The Jimny JLX+ offers a reasonable degree of comfort with a part-leather interior, air-conditioning and electric front windows as standard. Unfortunately a noisy, rattley and unrefined interior impinges on the comfort and driving the model long distances can be tiring. Regardless, it's well equipped considering the price.
Central locking is standard for the Suzuki Jimny and the vehicle is also immobilised. No alarm is present however, and secure storage is limited to the glovebox.
The Jimny features a selection of passive and active safety systems. ABS braking with brake-force distribution is standard as are driver and front passenger airbags and a collapsible steering column. Four-wheel drive comes with its own safety benefits.
The Jimny's on-road driving characteristics are crude at best with vague steering, a choppy ride and a general lack of refinement. The 1.3-litre engine is coarse and very high revving, and vibration and noise within the cabin can be quite intrusive. Acceleration is also lacking, making overtaking something of an ordeal. Off-road, the Jimny performs better, with genuine potential thanks to its ground clearance, light weight, manoeuvrability and four-wheel drive with a lockable differential.
Family car appeal
A limited amount of interior space is the restrictive factor for family use. The rear would struggle to accept a pushchair and older children would find the two back seats cramped. However, as a second car, it's a workable choice for both urban and rural families.
First car appeal
The Jimny's low price, small size and novelty value actually make it a very interesting choice for the first time car-buyer. Its driving characteristics are crude but not challenging, giving it more young driver potential.
Quality and image
The Suzuki Jimny has a certain amount of kerb appeal thanks to its cute looks and novelty value, but it's let down in terms of quality that's somewhat lacking on close inspection. The interior is basic in terms of materials and construction and, while the exterior is better, it does feel a little flimsy if the doors are slammed shut.
Access to the front of the Jimny is acceptable thanks to good size doors, a tall body and higher than average ground clearance. The rear seats are less accessible due to the limited interior space and restricted movement of the front seats. The full width boot door offers good access to the rear, although its vertical hinge means room needs to be left behind the car to be able to open it fully.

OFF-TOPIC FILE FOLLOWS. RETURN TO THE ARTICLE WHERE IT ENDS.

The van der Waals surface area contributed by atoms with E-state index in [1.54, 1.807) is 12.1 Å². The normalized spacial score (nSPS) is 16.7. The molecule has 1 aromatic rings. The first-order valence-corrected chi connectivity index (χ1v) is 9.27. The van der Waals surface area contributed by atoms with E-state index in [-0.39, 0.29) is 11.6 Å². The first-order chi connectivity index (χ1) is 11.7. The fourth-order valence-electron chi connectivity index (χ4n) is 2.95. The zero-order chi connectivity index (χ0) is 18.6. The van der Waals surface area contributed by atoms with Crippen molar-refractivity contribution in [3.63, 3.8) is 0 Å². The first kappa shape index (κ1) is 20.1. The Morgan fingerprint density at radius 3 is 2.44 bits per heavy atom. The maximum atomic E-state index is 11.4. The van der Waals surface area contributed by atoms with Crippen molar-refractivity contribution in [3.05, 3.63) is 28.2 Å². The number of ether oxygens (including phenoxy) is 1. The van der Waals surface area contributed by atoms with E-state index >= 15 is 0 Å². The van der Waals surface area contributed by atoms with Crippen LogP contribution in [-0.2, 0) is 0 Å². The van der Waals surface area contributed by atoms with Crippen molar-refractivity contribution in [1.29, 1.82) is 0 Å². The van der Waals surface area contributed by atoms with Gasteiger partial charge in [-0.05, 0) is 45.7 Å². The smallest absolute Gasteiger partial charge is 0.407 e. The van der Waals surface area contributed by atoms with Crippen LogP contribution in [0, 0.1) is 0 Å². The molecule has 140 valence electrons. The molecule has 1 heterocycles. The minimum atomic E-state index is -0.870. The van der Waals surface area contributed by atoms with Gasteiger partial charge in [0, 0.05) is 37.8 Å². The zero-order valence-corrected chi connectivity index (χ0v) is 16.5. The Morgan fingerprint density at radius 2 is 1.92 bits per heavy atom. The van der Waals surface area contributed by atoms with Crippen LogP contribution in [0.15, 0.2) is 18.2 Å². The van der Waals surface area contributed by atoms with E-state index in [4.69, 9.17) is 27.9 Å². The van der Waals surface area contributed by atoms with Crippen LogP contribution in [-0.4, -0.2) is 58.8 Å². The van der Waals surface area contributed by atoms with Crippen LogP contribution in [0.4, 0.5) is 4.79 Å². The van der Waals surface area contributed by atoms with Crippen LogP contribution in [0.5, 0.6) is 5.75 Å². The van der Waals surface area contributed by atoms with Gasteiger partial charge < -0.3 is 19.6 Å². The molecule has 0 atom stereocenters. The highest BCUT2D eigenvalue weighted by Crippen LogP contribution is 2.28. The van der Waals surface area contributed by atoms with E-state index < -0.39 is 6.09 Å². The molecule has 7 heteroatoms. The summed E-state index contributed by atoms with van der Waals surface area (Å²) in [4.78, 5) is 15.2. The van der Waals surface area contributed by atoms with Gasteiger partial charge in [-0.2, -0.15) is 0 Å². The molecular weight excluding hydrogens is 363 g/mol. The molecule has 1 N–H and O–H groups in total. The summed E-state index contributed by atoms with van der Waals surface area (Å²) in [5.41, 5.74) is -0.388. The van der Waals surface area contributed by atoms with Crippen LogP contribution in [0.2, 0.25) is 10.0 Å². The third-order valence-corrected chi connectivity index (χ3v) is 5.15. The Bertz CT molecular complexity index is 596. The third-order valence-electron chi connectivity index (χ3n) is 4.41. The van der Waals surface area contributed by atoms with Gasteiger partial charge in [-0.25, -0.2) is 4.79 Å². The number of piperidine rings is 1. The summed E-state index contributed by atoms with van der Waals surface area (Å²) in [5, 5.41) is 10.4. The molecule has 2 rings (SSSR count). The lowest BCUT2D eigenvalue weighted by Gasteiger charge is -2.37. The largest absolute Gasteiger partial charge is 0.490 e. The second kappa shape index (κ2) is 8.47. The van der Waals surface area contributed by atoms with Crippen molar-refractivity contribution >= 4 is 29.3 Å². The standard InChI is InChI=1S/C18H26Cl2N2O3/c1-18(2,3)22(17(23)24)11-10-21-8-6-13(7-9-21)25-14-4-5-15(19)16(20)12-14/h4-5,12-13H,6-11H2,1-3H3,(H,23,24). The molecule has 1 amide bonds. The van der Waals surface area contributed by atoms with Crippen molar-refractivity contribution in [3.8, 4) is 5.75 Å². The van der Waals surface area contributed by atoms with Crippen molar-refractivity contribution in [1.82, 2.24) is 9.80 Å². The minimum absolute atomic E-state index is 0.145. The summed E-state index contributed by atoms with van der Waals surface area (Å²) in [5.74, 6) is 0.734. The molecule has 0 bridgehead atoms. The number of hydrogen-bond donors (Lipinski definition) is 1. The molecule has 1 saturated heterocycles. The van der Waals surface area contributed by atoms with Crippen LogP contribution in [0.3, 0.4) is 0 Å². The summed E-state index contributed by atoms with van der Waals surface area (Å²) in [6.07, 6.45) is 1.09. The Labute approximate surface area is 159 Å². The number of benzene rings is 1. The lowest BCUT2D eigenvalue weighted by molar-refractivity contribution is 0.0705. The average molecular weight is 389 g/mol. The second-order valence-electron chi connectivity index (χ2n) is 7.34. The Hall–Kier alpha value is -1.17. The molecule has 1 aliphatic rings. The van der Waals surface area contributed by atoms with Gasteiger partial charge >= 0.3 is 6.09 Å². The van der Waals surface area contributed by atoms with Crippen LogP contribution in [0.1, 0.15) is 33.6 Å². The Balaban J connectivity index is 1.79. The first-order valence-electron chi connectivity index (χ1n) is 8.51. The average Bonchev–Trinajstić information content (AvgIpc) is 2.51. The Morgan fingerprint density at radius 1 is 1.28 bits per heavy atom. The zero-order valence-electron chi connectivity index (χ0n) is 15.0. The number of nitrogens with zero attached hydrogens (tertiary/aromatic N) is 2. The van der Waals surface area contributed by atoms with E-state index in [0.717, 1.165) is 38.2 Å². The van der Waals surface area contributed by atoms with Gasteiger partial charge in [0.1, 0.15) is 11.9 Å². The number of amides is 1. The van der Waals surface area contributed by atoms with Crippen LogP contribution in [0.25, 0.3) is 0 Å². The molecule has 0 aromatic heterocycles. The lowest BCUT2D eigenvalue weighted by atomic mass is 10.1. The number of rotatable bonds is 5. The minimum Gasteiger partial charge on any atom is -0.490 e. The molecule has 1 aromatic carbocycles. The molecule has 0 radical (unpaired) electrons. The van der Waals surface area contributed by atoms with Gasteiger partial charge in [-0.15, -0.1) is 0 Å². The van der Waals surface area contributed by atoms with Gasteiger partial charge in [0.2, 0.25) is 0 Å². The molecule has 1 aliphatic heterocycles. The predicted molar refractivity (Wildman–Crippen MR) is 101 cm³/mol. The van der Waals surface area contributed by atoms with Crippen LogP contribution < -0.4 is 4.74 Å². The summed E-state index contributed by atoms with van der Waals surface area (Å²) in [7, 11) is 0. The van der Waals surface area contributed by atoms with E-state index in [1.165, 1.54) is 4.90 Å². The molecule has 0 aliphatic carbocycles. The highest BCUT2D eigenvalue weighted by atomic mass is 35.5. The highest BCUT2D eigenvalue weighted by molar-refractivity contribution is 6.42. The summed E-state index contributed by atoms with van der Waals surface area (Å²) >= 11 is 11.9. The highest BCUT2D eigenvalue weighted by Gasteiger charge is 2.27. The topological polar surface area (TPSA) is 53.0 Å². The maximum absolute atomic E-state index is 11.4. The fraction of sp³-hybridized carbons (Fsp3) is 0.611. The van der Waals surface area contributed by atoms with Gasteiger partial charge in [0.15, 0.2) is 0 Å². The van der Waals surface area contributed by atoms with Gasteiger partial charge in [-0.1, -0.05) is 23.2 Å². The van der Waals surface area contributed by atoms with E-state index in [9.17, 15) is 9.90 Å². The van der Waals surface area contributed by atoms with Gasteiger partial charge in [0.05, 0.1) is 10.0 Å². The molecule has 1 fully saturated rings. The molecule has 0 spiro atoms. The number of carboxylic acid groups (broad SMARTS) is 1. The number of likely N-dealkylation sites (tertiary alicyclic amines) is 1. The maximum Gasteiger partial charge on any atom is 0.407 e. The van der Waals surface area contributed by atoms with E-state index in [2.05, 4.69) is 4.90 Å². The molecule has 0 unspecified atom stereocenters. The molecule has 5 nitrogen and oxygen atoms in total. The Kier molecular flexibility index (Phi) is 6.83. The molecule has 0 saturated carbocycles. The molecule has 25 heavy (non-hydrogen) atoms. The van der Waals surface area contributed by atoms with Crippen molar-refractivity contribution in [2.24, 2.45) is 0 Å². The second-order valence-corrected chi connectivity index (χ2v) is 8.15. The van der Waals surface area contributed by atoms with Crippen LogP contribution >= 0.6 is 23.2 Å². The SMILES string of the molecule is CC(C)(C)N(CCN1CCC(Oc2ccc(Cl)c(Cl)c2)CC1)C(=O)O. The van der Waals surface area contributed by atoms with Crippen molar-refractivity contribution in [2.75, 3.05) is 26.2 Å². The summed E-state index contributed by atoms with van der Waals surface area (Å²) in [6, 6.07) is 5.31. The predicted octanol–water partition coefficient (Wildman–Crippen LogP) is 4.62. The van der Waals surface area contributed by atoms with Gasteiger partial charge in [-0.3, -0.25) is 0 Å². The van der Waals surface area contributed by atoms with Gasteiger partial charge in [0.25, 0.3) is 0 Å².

Stereo and ICE (In car entertainment)
The Jimny's single slot CD player and radio system is standard fare, but sound reproduction is not of the highest quality and its meagre output struggles against the engine and road noise the car produces.
Colours and trim
The JLX+ trim level gives an immediate impression of relative luxury with part-leather seats and body coloured bumpers and mirrors, but closer inspection uncovers a lot of plastic inside. Never-the-less, a decent array of colours is available in metallic and solid styles, although some are limited to one trim level. Alloy wheels look good on a vehicle of this size.
The Jimny's squat dimensions, decent turning circle and big mirrors make it highly manoeuvrable and extremely simple to park. A large glass-house also helps, as does the power steering which removes some of the strain.
Full size steel spare located on the rear door.
Petrol engine options - 1.3-litre (84bhp). Transmission options: five-speed manual gearbox, four-speed automatic gearbox. Trim levels: JLX, JLX+.
Daihatsu Terios Equally competent off-roader with better on-road manners
Suzuki Grand Vitara Larger and more expensive but more refined
Fiat Panda 4x4 is cheap and versatile
Skoda Roomster Scout version lacks off road potential, but is more spacious